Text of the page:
g++ setup

Karl F. Larsen klarsen1 at gmail.com
Sat Feb 13 16:30:21 GMT 2010


John D Lamb wrote:
> On Fri, 2010-02-12 at 13:58 -0700, Karl F. Larsen wrote: 
>> 	I have tried to understand man g++ which has 13680 lines of 
>> information. There are two basic types of g++ which are used 
>> in the USA. They are Standard C++ and ANSI/ISO Standard C++.
>>
>> 	Is there a way to change g++ so it uses either of those 
>> standards? In 10.04 I find it set for ANSI/ISO Standard C++ 
>> and would like to change it.
> 
> AFAIK g++ without any options compiles by default against the 1998 ISO
> standard C++ with some gnu extensions. This is equivalent to
> 
> $ g++ -std=gnu++98 …
> 
> If you want strict ISO standard, use
> 
> $ g++ -ansi …
> 
> or
> 
> $ g++ -std=c++98 …
> 
> There is also
> 
> $ g++ -std=c++0x …
> 
> for more recent versions of the standard. But note that g++ doesn’t yet
> support (I think) support everything in every standard. I don’t think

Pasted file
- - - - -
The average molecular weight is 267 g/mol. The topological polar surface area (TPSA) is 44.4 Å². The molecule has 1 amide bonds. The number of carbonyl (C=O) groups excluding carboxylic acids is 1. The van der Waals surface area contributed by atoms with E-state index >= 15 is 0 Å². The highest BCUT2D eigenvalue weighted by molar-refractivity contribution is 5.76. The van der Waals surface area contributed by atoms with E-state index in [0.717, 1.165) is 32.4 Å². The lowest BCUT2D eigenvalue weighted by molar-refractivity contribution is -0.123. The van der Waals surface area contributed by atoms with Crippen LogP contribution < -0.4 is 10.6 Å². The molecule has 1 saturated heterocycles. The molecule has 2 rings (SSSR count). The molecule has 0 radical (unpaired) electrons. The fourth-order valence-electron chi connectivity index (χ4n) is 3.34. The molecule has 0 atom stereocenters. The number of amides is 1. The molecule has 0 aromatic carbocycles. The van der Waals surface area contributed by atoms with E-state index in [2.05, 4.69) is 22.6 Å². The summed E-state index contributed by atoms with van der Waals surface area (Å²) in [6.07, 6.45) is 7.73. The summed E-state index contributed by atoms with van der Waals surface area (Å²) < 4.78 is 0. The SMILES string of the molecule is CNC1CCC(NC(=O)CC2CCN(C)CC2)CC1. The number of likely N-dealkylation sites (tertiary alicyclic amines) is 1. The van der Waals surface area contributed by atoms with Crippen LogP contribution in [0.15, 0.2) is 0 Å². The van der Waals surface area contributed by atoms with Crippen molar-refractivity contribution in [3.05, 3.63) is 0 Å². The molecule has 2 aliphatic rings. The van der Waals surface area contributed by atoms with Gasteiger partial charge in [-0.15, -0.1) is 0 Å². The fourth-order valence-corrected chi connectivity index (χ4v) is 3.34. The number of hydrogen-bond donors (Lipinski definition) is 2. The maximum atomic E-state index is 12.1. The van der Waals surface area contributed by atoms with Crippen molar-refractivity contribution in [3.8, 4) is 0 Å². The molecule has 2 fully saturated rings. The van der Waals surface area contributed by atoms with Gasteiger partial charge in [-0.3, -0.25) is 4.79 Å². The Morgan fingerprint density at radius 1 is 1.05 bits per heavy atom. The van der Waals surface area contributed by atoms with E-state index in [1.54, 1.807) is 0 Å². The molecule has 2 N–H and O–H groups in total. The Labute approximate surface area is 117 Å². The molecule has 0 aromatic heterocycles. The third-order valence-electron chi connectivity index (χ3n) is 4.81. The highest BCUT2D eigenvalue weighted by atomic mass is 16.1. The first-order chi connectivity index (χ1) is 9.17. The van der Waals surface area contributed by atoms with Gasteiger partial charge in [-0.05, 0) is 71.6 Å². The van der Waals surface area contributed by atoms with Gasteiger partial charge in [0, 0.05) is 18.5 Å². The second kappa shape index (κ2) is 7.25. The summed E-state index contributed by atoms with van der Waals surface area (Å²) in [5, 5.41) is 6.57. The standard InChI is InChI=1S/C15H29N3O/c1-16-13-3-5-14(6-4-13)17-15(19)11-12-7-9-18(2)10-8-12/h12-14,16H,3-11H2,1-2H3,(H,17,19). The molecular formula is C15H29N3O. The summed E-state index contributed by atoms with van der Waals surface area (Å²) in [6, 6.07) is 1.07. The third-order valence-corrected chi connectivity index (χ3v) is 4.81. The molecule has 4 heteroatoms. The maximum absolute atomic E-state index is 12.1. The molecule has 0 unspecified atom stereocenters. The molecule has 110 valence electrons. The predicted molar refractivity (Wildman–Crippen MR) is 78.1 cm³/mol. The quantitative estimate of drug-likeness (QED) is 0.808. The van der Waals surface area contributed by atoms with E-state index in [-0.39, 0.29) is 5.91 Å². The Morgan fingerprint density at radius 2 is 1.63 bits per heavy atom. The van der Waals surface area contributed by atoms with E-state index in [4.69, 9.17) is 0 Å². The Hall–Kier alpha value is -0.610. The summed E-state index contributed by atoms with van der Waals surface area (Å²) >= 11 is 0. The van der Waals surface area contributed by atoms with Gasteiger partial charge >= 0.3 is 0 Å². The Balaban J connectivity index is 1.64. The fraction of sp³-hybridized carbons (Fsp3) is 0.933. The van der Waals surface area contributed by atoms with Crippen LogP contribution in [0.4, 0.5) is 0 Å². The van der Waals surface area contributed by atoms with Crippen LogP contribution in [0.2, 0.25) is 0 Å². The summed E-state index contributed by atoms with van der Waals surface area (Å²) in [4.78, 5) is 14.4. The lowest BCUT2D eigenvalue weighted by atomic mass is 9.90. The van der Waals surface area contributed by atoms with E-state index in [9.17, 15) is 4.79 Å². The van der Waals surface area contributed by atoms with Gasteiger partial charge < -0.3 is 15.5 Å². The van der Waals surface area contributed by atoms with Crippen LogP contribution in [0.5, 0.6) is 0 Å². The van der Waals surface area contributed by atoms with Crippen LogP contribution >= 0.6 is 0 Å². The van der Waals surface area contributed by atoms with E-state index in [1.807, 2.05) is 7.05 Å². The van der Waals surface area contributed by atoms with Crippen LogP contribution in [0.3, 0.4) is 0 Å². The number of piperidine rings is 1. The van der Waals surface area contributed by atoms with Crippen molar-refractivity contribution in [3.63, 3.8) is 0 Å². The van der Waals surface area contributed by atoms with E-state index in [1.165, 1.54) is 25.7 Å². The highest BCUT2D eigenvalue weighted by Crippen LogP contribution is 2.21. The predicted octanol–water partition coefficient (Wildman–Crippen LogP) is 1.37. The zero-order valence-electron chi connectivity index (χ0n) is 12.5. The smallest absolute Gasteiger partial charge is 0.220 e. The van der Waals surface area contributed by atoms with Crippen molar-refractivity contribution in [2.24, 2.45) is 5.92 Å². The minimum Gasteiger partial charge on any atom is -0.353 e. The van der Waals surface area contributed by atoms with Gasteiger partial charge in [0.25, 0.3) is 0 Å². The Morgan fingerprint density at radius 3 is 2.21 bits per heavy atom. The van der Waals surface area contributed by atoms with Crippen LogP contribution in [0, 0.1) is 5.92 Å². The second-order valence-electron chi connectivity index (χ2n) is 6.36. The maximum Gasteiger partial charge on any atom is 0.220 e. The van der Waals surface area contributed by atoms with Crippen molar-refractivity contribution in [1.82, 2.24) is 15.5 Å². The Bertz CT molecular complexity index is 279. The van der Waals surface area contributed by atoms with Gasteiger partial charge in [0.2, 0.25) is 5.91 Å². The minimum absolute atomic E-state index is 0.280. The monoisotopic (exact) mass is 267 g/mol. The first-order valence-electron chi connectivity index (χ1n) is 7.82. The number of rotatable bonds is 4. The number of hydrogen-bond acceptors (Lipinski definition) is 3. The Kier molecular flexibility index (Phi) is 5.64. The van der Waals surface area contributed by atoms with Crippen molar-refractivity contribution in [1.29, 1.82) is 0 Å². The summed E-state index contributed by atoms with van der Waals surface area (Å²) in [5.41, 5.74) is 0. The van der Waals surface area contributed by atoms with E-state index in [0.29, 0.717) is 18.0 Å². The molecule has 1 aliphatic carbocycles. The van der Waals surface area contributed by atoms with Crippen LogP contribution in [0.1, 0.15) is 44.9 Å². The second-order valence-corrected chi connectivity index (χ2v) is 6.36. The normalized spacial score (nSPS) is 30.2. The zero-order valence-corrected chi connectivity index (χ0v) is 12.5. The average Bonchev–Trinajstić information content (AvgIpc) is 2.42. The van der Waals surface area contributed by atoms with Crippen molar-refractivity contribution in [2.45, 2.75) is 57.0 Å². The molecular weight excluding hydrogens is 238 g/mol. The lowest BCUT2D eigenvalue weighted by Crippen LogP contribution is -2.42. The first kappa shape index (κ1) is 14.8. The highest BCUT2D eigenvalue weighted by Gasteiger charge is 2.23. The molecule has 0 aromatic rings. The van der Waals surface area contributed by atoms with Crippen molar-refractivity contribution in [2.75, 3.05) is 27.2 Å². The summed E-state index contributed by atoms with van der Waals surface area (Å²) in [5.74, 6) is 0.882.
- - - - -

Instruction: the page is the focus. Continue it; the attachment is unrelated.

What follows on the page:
> any c++ compiler does. Typically you get some problems with some kinds
> of template code.
> 
> If you’re looking for compatibility with other systems, -ansi might
> help, though you might also want to use the -pedantic flag so that g++
> gives errors rather than warnings. If you just want the compiler to stop
> you writing poor code (e.g. functions that don’t return a value when the
> should), the -pedantic and -Wall flags help.
> 


	I tried all the flags without success. The 10-04 system has 
ANSI/ISO Standard C++  and that is that. What does work is 
changing code in the program listings.

	My older 9.04 uses Standard C++ and in the program you use 
#include<iostream.h> which works fine.

	On 10-04 you need #include<iostream> AND using namespace std;

	It appears no flag can do this.



73 Karl





-- 

	Karl F. Larsen, AKA K5DI
	Linux User
	#450462   http://counter.li.org.
         Key ID = 3951B48D





More information about the ubuntu-users mailing list